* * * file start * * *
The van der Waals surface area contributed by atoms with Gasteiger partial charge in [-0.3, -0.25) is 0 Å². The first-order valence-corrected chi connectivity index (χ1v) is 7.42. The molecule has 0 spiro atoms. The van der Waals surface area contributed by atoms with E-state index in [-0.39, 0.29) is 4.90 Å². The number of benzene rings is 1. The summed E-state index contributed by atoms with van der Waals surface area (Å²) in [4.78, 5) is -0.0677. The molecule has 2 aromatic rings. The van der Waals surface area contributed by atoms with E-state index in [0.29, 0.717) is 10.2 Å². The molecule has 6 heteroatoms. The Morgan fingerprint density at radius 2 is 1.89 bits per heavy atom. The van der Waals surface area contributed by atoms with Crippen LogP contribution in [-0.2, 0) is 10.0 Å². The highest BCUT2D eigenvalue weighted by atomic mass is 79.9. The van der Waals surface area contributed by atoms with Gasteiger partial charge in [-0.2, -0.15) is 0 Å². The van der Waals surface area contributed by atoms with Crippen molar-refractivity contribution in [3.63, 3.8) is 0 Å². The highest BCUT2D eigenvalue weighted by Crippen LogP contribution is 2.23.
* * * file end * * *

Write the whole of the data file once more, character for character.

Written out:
The van der Waals surface area contributed by atoms with Gasteiger partial charge in [-0.3, -0.25) is 0 Å². The first-order valence-corrected chi connectivity index (χ1v) is 7.42. The molecule has 0 spiro atoms. The van der Waals surface area contributed by atoms with E-state index in [-0.39, 0.29) is 4.90 Å². The number of benzene rings is 1. The summed E-state index contributed by atoms with van der Waals surface area (Å²) in [4.78, 5) is -0.0677. The molecule has 2 aromatic rings. The van der Waals surface area contributed by atoms with E-state index in [0.29, 0.717) is 10.2 Å². The molecule has 6 heteroatoms. The Morgan fingerprint density at radius 2 is 1.89 bits per heavy atom. The van der Waals surface area contributed by atoms with Crippen LogP contribution in [-0.2, 0) is 10.0 Å². The highest BCUT2D eigenvalue weighted by atomic mass is 79.9. The van der Waals surface area contributed by atoms with Gasteiger partial charge in [-0.2, -0.15) is 0 Å². The van der Waals surface area contributed by atoms with Crippen molar-refractivity contribution in [3.63, 3.8) is 0 Å². The highest BCUT2D eigenvalue weighted by Crippen LogP contribution is 2.23.